Hell if I know, but looking back at these old advertisements I’m just wondering why I am even alive…
See, it is probably not my fault I love beer so much, I might have been raised on it…
…and maybe this explains my cravings for Diet Coke…
Well, thanks to the Internets I can now download all my favorite TV shows and watch them continuously without commerical interruption. Thanks Mom!
Hmmm, coincidentally or not, Mom quit smoking right about the time I moved out of the house…
Hey, as Sawyer Brown said:
I’ve got to thank momma for the cookin’
Daddy for the whoopin’
The devil for the trouble that I get into
I’ve got to give credit where credit is due–
I thank the bank for the money,
Thank God for you!
Freedom and Democracy are beautiful things. And so are the women of the Czech parliament. Or at least the ones who posed for this calendar.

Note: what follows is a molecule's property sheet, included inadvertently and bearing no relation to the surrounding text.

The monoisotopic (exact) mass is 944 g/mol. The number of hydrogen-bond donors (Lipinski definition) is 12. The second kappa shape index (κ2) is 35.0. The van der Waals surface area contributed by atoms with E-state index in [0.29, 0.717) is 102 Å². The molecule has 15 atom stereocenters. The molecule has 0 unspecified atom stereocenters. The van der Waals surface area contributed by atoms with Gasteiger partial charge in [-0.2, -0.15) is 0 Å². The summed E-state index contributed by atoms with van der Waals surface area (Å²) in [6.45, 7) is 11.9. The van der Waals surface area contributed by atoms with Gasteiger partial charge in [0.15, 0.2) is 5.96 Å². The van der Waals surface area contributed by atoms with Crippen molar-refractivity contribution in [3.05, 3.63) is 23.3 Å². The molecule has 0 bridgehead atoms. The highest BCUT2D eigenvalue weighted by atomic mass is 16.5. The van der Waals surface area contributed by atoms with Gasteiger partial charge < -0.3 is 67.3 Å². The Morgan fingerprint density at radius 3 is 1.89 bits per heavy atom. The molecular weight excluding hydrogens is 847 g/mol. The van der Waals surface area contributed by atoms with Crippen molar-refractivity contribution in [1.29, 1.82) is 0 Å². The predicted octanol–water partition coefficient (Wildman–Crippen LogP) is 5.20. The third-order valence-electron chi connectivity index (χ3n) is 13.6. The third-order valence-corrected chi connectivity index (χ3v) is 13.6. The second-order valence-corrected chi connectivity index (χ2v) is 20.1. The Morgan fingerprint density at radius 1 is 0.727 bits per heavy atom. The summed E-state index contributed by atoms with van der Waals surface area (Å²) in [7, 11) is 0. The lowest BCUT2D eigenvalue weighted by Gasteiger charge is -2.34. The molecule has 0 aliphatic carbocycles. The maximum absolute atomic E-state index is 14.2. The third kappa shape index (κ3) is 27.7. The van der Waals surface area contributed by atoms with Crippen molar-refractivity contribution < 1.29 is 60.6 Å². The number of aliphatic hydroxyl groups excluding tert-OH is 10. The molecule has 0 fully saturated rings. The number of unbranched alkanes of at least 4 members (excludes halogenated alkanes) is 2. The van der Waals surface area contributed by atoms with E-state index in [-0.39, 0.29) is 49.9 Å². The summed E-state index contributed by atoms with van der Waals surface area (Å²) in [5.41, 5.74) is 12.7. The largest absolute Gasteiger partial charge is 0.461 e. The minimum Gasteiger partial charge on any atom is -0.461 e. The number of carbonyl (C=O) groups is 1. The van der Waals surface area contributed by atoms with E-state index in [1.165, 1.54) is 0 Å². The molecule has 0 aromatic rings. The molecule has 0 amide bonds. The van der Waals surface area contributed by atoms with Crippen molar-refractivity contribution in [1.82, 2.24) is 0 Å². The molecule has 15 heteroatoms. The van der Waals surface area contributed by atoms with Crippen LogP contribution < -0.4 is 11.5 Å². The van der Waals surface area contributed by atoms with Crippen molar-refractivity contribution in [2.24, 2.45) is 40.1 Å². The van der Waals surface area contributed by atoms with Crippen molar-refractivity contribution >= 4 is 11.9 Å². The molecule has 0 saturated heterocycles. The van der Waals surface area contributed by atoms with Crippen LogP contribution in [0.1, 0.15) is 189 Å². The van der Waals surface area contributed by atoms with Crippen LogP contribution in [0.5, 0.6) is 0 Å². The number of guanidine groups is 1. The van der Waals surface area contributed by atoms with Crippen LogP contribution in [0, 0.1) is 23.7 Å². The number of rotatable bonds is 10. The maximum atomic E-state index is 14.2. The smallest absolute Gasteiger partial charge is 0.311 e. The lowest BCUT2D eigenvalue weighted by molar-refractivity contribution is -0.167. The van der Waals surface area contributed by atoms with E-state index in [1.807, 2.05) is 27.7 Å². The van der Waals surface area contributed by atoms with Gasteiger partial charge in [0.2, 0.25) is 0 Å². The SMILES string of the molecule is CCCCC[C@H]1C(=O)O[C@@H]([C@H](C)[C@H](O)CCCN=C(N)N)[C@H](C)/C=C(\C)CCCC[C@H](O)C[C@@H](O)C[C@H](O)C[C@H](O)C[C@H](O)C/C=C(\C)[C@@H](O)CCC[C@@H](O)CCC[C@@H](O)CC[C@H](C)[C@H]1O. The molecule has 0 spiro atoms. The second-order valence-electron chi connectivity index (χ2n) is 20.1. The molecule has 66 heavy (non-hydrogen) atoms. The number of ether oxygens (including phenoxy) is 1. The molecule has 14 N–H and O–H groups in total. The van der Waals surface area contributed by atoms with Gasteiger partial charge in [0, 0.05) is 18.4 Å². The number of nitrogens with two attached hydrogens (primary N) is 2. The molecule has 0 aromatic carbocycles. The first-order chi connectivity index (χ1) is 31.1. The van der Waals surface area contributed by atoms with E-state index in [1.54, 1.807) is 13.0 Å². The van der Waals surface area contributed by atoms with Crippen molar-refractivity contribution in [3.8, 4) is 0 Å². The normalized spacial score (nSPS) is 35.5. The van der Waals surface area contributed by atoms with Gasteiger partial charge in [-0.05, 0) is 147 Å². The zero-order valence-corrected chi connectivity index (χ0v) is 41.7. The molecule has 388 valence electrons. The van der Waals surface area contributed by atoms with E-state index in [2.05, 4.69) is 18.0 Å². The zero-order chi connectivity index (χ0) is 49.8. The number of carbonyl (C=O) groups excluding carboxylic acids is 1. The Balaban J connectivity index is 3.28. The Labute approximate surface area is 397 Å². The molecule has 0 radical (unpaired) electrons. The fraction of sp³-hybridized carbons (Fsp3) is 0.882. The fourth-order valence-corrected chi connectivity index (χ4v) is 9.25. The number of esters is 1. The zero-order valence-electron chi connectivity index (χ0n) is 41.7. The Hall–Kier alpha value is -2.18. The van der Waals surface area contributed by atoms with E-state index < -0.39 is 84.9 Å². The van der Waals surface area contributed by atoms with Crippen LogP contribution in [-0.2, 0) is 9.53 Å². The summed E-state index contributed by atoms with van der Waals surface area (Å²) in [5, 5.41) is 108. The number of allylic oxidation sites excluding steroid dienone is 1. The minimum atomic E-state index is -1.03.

Czech out these samples (more at the link):
I guess in the game of politics, it would have to be Czech-mate for me.
Hat Tip: PowerLine
If everyone is racist, does that mean no one is?
Let’s see. There’s Arizona.
Then we have the NAACP calling the Tea Party folks racist.
And the Tea Party says the NAACP is racist.
Well, it is no surprise that the Black Panthers are racist.
And Obama says that al Qaeda is racist.
Hell, apparently even Hallmark greeting cards are racist.
It’s all so confusing.
Jeff Bezos, founder of Amazon, gave a commencement address at Princeton that I found moving. Perhaps you will too. The talk was entitled “We are what we choose” and one of the points he makes is that it is easier to be clever than kind. He concluded his remarks with:
Go read the rest, it is well worth your time.
I’ve kinda fallen off the posting wagon of late here, haven’t I? Not to make excuses (as I proceed to do so) but I’ve just been a tad out of sorts here of late. When the going gets overwhelming, my tendency is retreat into numbing mindlessness.
So these past several days have found me escaping into the world of CIV IV (and doing pretty well, thank you) and watching countless espisodes of House (I’m halfway through season six now!).